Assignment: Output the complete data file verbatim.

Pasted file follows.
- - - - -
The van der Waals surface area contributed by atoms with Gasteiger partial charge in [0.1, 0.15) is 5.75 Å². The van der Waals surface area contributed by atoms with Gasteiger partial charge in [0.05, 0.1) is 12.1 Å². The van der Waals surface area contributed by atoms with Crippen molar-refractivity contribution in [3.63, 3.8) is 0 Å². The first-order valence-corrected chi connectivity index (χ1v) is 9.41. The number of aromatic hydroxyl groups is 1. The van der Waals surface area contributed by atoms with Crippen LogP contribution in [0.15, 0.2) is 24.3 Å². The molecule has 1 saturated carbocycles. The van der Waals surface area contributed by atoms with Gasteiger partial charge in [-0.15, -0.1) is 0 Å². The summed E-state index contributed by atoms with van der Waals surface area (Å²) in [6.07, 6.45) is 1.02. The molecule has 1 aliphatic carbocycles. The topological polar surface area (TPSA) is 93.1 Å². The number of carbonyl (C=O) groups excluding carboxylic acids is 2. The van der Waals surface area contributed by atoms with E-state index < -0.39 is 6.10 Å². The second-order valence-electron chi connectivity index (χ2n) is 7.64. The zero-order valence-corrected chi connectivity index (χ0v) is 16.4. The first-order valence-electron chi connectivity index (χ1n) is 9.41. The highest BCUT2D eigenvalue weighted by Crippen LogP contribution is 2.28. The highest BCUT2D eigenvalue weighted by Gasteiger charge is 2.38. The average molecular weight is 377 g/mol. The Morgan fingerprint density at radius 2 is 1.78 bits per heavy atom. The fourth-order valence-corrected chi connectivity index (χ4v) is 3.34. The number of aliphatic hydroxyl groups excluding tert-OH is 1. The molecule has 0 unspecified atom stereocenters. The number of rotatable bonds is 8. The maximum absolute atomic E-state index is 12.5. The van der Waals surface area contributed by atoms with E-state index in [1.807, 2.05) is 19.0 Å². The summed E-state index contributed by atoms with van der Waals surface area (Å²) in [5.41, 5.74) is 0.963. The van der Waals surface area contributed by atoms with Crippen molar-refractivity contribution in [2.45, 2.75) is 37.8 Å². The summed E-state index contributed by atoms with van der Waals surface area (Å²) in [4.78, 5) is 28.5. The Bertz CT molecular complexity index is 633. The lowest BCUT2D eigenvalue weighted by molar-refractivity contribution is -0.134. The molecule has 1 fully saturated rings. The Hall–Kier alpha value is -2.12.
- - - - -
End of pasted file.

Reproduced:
The van der Waals surface area contributed by atoms with Gasteiger partial charge in [0.1, 0.15) is 5.75 Å². The van der Waals surface area contributed by atoms with Gasteiger partial charge in [0.05, 0.1) is 12.1 Å². The van der Waals surface area contributed by atoms with Crippen molar-refractivity contribution in [3.63, 3.8) is 0 Å². The first-order valence-corrected chi connectivity index (χ1v) is 9.41. The number of aromatic hydroxyl groups is 1. The van der Waals surface area contributed by atoms with Crippen LogP contribution in [0.15, 0.2) is 24.3 Å². The molecule has 1 saturated carbocycles. The van der Waals surface area contributed by atoms with Gasteiger partial charge in [-0.15, -0.1) is 0 Å². The summed E-state index contributed by atoms with van der Waals surface area (Å²) in [6.07, 6.45) is 1.02. The molecule has 1 aliphatic carbocycles. The topological polar surface area (TPSA) is 93.1 Å². The number of carbonyl (C=O) groups excluding carboxylic acids is 2. The van der Waals surface area contributed by atoms with E-state index < -0.39 is 6.10 Å². The second-order valence-electron chi connectivity index (χ2n) is 7.64. The zero-order valence-corrected chi connectivity index (χ0v) is 16.4. The first-order valence-electron chi connectivity index (χ1n) is 9.41. The highest BCUT2D eigenvalue weighted by Crippen LogP contribution is 2.28. The highest BCUT2D eigenvalue weighted by Gasteiger charge is 2.38. The average molecular weight is 377 g/mol. The Morgan fingerprint density at radius 2 is 1.78 bits per heavy atom. The fourth-order valence-corrected chi connectivity index (χ4v) is 3.34. The number of aliphatic hydroxyl groups excluding tert-OH is 1. The molecule has 0 unspecified atom stereocenters. The number of rotatable bonds is 8. The maximum absolute atomic E-state index is 12.5. The van der Waals surface area contributed by atoms with E-state index in [1.807, 2.05) is 19.0 Å². The summed E-state index contributed by atoms with van der Waals surface area (Å²) in [5.41, 5.74) is 0.963. The van der Waals surface area contributed by atoms with Crippen molar-refractivity contribution in [2.45, 2.75) is 37.8 Å². The summed E-state index contributed by atoms with van der Waals surface area (Å²) in [4.78, 5) is 28.5. The Bertz CT molecular complexity index is 633. The lowest BCUT2D eigenvalue weighted by molar-refractivity contribution is -0.134. The molecule has 1 fully saturated rings. The Hall–Kier alpha value is -2.12.